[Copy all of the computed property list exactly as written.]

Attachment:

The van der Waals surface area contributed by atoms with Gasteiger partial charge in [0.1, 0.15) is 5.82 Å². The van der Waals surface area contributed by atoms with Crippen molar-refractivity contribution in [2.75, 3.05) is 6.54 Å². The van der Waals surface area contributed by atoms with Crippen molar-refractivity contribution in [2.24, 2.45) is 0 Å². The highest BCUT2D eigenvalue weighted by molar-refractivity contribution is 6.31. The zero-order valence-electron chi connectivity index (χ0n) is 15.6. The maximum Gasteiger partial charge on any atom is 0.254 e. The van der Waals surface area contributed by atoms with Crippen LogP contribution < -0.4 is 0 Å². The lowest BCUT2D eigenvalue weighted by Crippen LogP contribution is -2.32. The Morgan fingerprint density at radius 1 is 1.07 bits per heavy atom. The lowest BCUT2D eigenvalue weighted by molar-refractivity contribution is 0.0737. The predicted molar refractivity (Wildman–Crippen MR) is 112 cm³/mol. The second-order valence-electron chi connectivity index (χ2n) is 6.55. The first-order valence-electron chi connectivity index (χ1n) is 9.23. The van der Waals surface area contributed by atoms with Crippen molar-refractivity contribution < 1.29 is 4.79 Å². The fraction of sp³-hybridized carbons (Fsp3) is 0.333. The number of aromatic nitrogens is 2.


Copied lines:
The van der Waals surface area contributed by atoms with Gasteiger partial charge in [0.1, 0.15) is 5.82 Å². The van der Waals surface area contributed by atoms with Crippen molar-refractivity contribution in [2.75, 3.05) is 6.54 Å². The van der Waals surface area contributed by atoms with Crippen molar-refractivity contribution in [2.24, 2.45) is 0 Å². The highest BCUT2D eigenvalue weighted by molar-refractivity contribution is 6.31. The zero-order valence-electron chi connectivity index (χ0n) is 15.6. The maximum Gasteiger partial charge on any atom is 0.254 e. The van der Waals surface area contributed by atoms with Crippen LogP contribution < -0.4 is 0 Å². The lowest BCUT2D eigenvalue weighted by Crippen LogP contribution is -2.32. The Morgan fingerprint density at radius 1 is 1.07 bits per heavy atom. The lowest BCUT2D eigenvalue weighted by molar-refractivity contribution is 0.0737. The predicted molar refractivity (Wildman–Crippen MR) is 112 cm³/mol. The second-order valence-electron chi connectivity index (χ2n) is 6.55. The first-order valence-electron chi connectivity index (χ1n) is 9.23. The van der Waals surface area contributed by atoms with Crippen molar-refractivity contribution < 1.29 is 4.79 Å². The fraction of sp³-hybridized carbons (Fsp3) is 0.333. The number of aromatic nitrogens is 2.